First Published: 2012
Pages: 568 (paperback)
In the idyllic small town of Pagford, a councillor dies and leaves a ‘casual vacancy’ – an empty seat on the Parish Council.
In the election for his successor that follows, it is clear that behind the pretty surface this is a town at war. Rich at war with poor, wives at war with husbands, teachers at war with pupils . . . Pagford is not what it first seems.
From the smallest of elections in a sleepy British town, J.K. Rowling conjures an epic emotional and compulsively readable tale that has had millions of readers hooked.
I love J.K. Rowling so fucking much. Harry Potter, her ridiculously huge donations to charity, and then this. Now, I’ll admit I probably wouldn’t have looked twice at this book if it wasn’t for the name on the cover (certainly not this cover anyway, it’s fucking bland – the original illustrated red cover on the hardbacks I would totally have picked up) and I was prepared for anything from mild disappointment to vehement dislike, judging on the mixed reviews it recieved, but actually I really really liked it. It’s not going to be for every Harry Potter fan of course, and I can understand why so many of them really didn’t like it – it’s bleak, it’s depressing, it’s full of swearwords and sex, it’s very very mundane, and none of the characters are really ‘likeable’. But that’s actually what I liked about this book. It felt realistic. And doubly so because I actually live in a town very very like the fictional Pagford myself.
I’m not in the West Country, like Pagford and Yarvil, and my hometown’s probably a bit bigger, less pretty, and less self-important than Pagford, but I am in a staunchly conservative, overwhelmingly middle class, almost entirely white town in the rural South East. I even have old-schoolfriends (so guys only in their twenties) who do fucking door to door canvasing for the tories – it’s that sort of place. So yeah, lots and lots of the social issues this book examines, and lots of the characters and attitudes felt familiar to me. The classism, the disdain for people in council housing/on benefits/dealing with addiction, the ignorance surrounding other cultures, the ridiculous self-importance of local politics, and the general smug, superior attitude of some of the characters.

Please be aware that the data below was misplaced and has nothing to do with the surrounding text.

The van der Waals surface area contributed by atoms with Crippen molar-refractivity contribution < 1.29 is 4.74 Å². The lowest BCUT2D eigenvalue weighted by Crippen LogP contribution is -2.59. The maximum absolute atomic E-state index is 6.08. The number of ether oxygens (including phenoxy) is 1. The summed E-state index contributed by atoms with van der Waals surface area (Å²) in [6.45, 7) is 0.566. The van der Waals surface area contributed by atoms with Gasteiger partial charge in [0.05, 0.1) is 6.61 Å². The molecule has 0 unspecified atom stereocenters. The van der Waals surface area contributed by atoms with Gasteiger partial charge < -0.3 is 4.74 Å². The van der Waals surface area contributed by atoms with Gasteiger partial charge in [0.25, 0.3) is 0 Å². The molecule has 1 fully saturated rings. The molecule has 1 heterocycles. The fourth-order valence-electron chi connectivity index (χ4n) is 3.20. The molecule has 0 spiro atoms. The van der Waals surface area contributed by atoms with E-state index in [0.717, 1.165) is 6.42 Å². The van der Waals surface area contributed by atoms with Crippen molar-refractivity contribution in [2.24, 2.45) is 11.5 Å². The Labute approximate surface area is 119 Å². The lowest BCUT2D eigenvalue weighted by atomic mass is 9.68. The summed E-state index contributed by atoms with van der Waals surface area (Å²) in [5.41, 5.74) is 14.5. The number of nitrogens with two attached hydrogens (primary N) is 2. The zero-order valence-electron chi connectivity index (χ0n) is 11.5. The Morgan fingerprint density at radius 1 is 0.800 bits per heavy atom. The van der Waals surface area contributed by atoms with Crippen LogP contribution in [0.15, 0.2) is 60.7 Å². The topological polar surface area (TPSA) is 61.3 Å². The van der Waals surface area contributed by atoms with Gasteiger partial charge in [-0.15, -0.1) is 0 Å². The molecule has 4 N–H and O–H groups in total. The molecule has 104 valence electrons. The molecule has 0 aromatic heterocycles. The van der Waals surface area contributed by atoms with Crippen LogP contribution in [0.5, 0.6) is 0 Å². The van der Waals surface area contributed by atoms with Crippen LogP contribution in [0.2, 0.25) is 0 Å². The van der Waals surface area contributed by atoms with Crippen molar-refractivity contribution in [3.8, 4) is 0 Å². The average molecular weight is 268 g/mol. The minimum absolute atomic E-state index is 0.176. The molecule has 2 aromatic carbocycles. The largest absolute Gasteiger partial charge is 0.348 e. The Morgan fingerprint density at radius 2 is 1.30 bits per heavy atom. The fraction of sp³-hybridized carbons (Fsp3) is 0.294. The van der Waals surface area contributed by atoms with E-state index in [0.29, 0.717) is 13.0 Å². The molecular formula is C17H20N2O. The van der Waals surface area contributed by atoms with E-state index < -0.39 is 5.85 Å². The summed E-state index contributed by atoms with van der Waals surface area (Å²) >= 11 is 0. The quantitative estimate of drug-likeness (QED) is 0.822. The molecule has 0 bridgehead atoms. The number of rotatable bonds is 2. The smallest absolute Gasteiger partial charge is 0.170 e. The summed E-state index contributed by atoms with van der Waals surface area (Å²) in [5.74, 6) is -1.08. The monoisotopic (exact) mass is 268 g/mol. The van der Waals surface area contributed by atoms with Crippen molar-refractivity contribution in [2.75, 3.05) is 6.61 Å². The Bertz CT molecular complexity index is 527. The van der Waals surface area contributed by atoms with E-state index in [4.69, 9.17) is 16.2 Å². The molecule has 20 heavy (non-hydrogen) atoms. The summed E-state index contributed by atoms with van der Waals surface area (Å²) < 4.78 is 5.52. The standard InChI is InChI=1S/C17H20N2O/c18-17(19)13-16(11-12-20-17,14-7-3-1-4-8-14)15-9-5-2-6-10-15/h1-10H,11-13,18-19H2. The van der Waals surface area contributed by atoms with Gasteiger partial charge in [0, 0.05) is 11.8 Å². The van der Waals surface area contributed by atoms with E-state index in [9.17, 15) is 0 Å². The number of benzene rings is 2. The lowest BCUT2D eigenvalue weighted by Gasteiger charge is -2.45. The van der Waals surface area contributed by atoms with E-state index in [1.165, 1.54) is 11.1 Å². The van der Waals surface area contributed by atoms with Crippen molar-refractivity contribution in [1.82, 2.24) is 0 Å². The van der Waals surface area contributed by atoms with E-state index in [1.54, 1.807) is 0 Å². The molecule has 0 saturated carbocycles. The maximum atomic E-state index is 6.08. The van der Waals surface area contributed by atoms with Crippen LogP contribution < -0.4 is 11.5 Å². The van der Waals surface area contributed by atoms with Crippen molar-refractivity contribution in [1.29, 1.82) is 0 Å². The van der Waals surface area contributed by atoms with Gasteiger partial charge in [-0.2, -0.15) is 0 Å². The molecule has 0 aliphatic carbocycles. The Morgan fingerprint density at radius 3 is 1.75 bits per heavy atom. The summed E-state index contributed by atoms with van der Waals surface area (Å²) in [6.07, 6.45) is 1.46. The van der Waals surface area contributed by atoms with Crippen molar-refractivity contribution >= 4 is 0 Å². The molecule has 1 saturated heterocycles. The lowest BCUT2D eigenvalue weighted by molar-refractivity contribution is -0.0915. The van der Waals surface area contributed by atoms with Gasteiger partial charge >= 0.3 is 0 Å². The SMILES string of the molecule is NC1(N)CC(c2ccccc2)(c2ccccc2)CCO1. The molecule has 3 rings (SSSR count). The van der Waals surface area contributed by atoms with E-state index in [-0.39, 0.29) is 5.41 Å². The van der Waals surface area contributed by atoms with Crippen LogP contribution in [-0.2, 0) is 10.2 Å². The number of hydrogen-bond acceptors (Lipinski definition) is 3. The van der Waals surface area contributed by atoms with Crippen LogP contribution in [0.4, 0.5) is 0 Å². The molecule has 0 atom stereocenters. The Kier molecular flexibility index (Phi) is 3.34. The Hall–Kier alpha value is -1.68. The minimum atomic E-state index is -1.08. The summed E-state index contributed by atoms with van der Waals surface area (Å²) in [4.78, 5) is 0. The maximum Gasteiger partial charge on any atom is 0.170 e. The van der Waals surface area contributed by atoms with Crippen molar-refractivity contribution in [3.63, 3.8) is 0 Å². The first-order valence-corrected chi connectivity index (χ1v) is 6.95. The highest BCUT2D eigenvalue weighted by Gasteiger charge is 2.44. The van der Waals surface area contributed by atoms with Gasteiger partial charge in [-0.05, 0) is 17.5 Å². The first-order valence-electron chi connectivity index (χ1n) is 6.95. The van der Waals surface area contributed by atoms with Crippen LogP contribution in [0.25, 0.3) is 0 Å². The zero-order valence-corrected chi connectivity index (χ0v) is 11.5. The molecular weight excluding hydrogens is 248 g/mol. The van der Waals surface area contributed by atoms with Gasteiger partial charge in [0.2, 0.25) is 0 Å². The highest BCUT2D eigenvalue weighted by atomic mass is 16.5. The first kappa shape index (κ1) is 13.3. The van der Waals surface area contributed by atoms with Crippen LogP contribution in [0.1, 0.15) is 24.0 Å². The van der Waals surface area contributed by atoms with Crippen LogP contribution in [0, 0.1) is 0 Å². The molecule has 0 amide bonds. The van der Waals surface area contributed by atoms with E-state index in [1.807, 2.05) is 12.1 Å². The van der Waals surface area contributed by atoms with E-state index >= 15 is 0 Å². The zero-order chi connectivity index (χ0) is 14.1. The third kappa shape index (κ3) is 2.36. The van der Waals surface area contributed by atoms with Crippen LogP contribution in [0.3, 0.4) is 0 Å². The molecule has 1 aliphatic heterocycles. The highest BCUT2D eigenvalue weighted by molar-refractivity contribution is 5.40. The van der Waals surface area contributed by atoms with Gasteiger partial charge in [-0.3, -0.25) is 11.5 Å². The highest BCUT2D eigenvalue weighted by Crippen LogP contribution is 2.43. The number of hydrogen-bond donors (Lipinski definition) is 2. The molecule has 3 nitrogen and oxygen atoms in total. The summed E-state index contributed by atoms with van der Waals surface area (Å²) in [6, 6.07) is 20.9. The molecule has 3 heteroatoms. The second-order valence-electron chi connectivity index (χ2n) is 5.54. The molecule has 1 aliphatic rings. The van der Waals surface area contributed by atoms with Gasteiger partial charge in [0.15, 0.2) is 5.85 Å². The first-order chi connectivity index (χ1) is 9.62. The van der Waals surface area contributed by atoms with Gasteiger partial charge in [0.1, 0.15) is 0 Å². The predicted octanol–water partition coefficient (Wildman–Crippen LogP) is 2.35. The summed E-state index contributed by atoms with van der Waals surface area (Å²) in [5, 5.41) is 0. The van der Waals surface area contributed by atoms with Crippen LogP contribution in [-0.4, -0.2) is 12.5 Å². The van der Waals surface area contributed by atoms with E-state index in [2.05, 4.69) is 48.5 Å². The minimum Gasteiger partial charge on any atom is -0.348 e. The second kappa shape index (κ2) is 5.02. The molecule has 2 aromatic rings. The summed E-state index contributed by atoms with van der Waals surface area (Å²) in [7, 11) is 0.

And those characters, though not always likeable, were brilliantly complex and realistic. The Casual Vacancy is in fact almost more about the character studies than about the story. We see events unfold through the eyes of a number of very different characters and, far from being tedious, it works. With the exception of the idolised yet very very dead Barry Fairbrother, there are no ‘goodies’ or ‘baddies’. Like real people, everyone has their own flaws and motivations. So Krystal, the sixteen-year-old who brings up her baby brother on a council estate, constantly encouraging her mother to quit drugs, is no self-sacrificing saint but is also a foul mouthed teen who will beat you up for being related to the wrong person. And Parminder the parish councillor and local GP who gives everything to the community is completely oblivious to her own daughters utter misery or the racist bullying she faces. While Samantha; loud, brash, snide, and obnoxiously petty, can sometimes be very sympathetic in her utter justified hatred of the place and the people she spends time with. The only character I could find absolutely nothing to like or sympathise with was ‘Fats’, the middle-class teenager determined to find himself and be ‘authentic’ by being a total shit to everybody.
The story starts with the death of popular Parish Councillor, Barry Fairbrother, and follows the reactions of individuals and the community, to his death. But as well as leaving behind a grieving widow, children, and friends, he also leaves a seat on the parish council to be filled – and it isn’t long before both ends of the local political spectrum are pushing for their own candidates to give them the winning edge in the debate on whether to cut off the local council estate and close down the addiction centre. As I said, it’s a pretty mundane in terms of story and setting. But what it does do, the characters, and the way it peels off the veneer of ‘pretty little quaint english town’ to highlight very real social issues, it does very very well.
I can imagine this is quite a divisive book, but I loved it. And I’ll definitely be lending my copy to my best friend next time I visit her in London. I just know that it will remind her of home.
Of note – for those that have already read the book – the short essay Jo wrote for goodreads about crafting her characters is a really interesting read. Warning: contains massive spoilers for those who haven’t read the book yet.